Replace and Reduce: Formulating Food and Beverage Products for Todays ConsumersReplace and Reduce: Formulating Food and Beverage Products for Todays Consumers
For consumers around the world, reducing their consumption of sugars and their total calorie intake are top priorities. In fact, an average of 55 percent of consumers say they’re trying to consume less sugar, whereas an average of 42 percent say they’re trying to consume fewer calories
October 11, 2016
Over the past two decades, consumers’ food and beverage (F&B) preferences and consumption habits have changed significantly. One of the biggest ongoing trends is the move toward informed consumption: Consumers want more information about the food and beverage products they buy, so they can make educated choices that align to their values and fit their health goals.
What Consumers Want
For consumers around the world, reducing their consumption of sugars and their total calorie intake are top priorities. In fact, an average of 55 percent of consumers say they’re trying to consume less sugar, whereas an average of 42 percent say they’re trying to consume fewer calories.1 As a result, the total number of no-/low-calorie and no-/low-sugar claims on F&B products has risen 87 percent since 2010.2
In addition, many countries have passed taxes and new labeling requirements for F&B manufacturers. For example, new FDA labeling requirements in the United States emphasize the total calories and call out added sugars.
While many consumers seek options that fit their health goals, they aren’t willing to sacrifice the eating experience. F&B manufacturers are once again asking themselves how they can continue to meet consumer demand for no-/low-calorie and no-/low-sugar options that deliver the same great taste and experience consumers expect.
With Opportunities Come Challenges
There are a number of reasons for F&B manufacturers to consider developing more no-/low-calorie and no-/low-sugar offerings. These products can help manufacturers position their brands as healthier alternatives, avoid sugar taxes and achieve specific advertising needs and labeling claims.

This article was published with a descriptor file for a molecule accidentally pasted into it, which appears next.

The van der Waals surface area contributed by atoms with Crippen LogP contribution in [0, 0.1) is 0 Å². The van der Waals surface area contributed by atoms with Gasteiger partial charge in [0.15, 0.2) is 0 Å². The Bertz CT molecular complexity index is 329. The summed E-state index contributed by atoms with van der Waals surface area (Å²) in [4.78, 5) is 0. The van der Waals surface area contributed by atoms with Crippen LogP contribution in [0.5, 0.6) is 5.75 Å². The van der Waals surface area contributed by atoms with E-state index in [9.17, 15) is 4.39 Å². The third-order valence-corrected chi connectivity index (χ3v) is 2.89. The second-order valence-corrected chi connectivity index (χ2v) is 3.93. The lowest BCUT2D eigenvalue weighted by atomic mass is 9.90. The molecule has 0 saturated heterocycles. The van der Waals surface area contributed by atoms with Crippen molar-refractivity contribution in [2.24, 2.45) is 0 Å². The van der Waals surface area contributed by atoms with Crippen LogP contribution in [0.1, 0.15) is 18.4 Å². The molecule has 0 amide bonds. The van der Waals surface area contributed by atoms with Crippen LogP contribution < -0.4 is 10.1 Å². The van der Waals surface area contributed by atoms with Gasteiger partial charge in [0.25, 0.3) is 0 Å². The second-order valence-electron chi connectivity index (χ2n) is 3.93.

Replacing sugar and reducing calories in food and beverages is an art not easily mastered. Sugars depress the freezing point in frozen goods, add glazing or coating effects in confectionery applications, and affect browning in baked goods. Formulators must fully understand the synergies of the various sweetening solutions available and remember it’s not a simple 1:1 replacement when it comes to ingredients.
Manufacturers face two key challenges when replacing sugars and reducing calories—compensating for sweetness and replacing body and mouthfeel.
Compensating for Sweetness
High-potency sweeteners are good for adding sweetness back to formulations once sugars are removed. Formulating with more “natural" options, such as stevia and monk fruit, provides the additional benefits of consumer-friendly labeling to the mix. However, some high-potency sweeteners could cause a bitter aftertaste in formulations. Consequently, formulators should work with high-potency sweeteners that deliver a clean, sweet taste with no bitter aftertaste.
Replacing Body and Mouthfeel
While high-potency sweeteners can provide sweetness, they don’t always have the same functional benefits of sugars. Manufacturers must find the right combination of ingredients for their specific application in order to replicate the sensory attributes sugars deliver. For example, allulose, a very low-calorie ingredient, imparts all of the same great taste, texture and functionality of sucrose but without all of the calories. Certain fibers also can help preserve the sensory experience of a full-sugar product by maintaining bulk and mouthfeel.
Even though manufacturers face challenges in reducing calories and replacing sugar in foods and beverages, partnering with a supplier that has a full range of ingredient solutions and expertise can make the processes much easier. More important, it also can ensure that manufacturers achieve the claims best suited for their target audience.
Luis Fernandez is the senior vice president of global applications for Tate & Lyle. He has more than 25 years of experience in food ingredient applications in multiple categories, including confectionery, beverages, bakery and snack, and dairy, to name a few. Fernandez is also a Fellow of the Institute of Food Technologists and of the International Academy of Food Science and Technology.
1. Online research conducted by Tate & Lyle in July 2015; 7,200 respondents from USA, Mexico, Brazil, UK, France, Germany, Russia, China and Japan.
2. Innova, Food and drink categories, Global.
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